Fort Drum Rabbi Moshe Lans smiled widely as he accepted a Torah scroll transfer from the Congregation Beth Israel on Sunday afternoon.
Standing outside the city’s only modern orthodox synagogue, Rabbi Lans kissed the nearly 100-year-old Torah scroll, which was donated by the Congregation Beth Israel, located on Eastern Parkway, to the U.S. military through the Aleph Institute of Florida.
The Aleph Institute is a nonprofit Jewish organization that assists and cares for the wellbeing of people who are isolated from their community, including U.S. military personnel.
The institute is Rabbi Lan’s Jewish ecclesiastical endorser, and Rabbi Lans will serve as the custodian and caretaker of the scroll.
The rabbi expressed heartfelt thanks to the congregation for making the Torah scroll transfer possible.
Having another Torah scroll to be used by Jewish service members, regardless of which branch of service, will allow them to practice their faith — which he said is a force multiplier — and remain in touch with God.
“We’re very happy to do this, especially with Passover coming up,” said Congregation Beth Israel past president James Strosberg, who’s also a member of the Jewish War Veterans Post.
Strosberg said of the Torah: “The letters are 100 years old, but they haven’t changed in 2,000 years, and it’s very meaningful at this time of year, when we celebrate our exodus from Egypt, that we can give more life to the future.”
This particular Torah transfer came about when Statewide News Service President Marc Gronich was working on a story in Alexandria Bay about low rates of COVID-19, and how, in the publication’s estimation, the bay should be considered by Jews as a vacation destination.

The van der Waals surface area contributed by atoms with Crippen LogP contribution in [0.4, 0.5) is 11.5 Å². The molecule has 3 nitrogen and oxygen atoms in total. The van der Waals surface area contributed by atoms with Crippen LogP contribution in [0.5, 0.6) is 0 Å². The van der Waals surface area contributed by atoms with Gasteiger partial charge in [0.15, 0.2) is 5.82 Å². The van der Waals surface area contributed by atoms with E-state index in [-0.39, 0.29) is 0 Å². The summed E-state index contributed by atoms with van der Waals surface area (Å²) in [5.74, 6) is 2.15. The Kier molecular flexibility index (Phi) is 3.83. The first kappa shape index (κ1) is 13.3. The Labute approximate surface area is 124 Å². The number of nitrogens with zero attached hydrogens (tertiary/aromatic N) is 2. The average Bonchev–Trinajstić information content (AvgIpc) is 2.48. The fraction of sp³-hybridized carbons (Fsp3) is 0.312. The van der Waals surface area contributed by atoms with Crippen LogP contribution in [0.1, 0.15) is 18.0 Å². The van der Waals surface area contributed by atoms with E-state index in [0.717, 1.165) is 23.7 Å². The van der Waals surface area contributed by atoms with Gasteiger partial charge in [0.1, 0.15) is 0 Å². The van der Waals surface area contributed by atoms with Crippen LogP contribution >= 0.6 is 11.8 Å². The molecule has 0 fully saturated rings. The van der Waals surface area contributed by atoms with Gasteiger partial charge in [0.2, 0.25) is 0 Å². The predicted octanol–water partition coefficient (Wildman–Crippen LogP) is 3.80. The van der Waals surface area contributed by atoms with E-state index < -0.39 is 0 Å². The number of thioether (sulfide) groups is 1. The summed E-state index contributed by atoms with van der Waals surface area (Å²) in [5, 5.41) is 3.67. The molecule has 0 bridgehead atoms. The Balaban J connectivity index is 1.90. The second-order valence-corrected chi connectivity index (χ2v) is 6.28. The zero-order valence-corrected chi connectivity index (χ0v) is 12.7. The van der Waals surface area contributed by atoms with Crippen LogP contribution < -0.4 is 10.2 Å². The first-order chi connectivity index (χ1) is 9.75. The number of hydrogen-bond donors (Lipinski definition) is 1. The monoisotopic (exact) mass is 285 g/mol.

Gronich said he wasn’t previously aware that a Jewish chaplain existed at Fort Drum, and when Gronich interviewed Rabbi Lans, he said he learned the rabbi didn’t have a Torah scroll.
Gronich said he then made arrangements with Strosberg, whom he’s known 30 years, and for the synagogue to donate theirs.
“It’s extremely important when servicemen and servicewomen come back from Afghanistan, come back from Iraq, that they have this continuity, so they don’t lose their faith in the Jewish religion,” Gronich said.
Strosberg called the Torah transfer a big deal for the synagogue.
“These Torahs are very valuable, not just spiritually, but it takes over a year to write a Torah,” he said. “Every letter is handwritten. It’s on parchment. It’s a special kind of ink. And this is the first time in my life I’ve ever been to a ceremony” for a total transfer.
Gronich said he’s referring to it as a “traveling Torah,” as the rabbi intends to take it to various military bases.
“It will definitely be able to travel throughout the world many times over,” the rabbi said. “Whether that’s to a combat forward to station, or in peacetime, the Torah will definitely be used by Jewish service members, and the world at large.”